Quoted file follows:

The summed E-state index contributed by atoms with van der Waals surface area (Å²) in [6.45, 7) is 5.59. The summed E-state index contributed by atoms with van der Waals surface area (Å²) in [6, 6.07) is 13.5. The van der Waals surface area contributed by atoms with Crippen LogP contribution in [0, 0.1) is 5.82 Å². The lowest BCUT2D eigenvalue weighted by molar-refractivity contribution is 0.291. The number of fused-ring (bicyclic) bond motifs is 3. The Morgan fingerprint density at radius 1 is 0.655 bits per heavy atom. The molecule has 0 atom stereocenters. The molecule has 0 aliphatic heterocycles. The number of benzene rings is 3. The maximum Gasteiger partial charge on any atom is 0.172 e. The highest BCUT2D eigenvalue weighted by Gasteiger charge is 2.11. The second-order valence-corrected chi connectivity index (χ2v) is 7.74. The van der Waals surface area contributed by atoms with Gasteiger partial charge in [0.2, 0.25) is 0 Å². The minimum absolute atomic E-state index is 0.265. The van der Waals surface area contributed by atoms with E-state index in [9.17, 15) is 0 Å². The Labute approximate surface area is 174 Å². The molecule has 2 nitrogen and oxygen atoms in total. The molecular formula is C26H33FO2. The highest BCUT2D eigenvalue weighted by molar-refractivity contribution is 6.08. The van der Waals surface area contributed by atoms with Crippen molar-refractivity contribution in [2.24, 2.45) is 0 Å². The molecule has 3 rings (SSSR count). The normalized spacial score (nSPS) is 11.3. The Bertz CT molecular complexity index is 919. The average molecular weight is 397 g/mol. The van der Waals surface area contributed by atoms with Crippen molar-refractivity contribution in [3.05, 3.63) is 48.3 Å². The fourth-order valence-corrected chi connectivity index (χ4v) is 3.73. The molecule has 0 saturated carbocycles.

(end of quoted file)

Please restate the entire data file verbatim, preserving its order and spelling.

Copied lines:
The summed E-state index contributed by atoms with van der Waals surface area (Å²) in [6.45, 7) is 5.59. The summed E-state index contributed by atoms with van der Waals surface area (Å²) in [6, 6.07) is 13.5. The van der Waals surface area contributed by atoms with Crippen LogP contribution in [0, 0.1) is 5.82 Å². The lowest BCUT2D eigenvalue weighted by molar-refractivity contribution is 0.291. The number of fused-ring (bicyclic) bond motifs is 3. The Morgan fingerprint density at radius 1 is 0.655 bits per heavy atom. The molecule has 0 atom stereocenters. The molecule has 0 aliphatic heterocycles. The number of benzene rings is 3. The maximum Gasteiger partial charge on any atom is 0.172 e. The highest BCUT2D eigenvalue weighted by Gasteiger charge is 2.11. The second-order valence-corrected chi connectivity index (χ2v) is 7.74. The van der Waals surface area contributed by atoms with Gasteiger partial charge in [0.2, 0.25) is 0 Å². The minimum absolute atomic E-state index is 0.265. The van der Waals surface area contributed by atoms with E-state index in [9.17, 15) is 0 Å². The Labute approximate surface area is 174 Å². The molecule has 2 nitrogen and oxygen atoms in total. The molecular formula is C26H33FO2. The highest BCUT2D eigenvalue weighted by molar-refractivity contribution is 6.08. The van der Waals surface area contributed by atoms with Crippen molar-refractivity contribution in [2.24, 2.45) is 0 Å². The molecule has 3 rings (SSSR count). The normalized spacial score (nSPS) is 11.3. The Bertz CT molecular complexity index is 919. The average molecular weight is 397 g/mol. The van der Waals surface area contributed by atoms with Crippen molar-refractivity contribution in [3.05, 3.63) is 48.3 Å². The fourth-order valence-corrected chi connectivity index (χ4v) is 3.73. The molecule has 0 saturated carbocycles.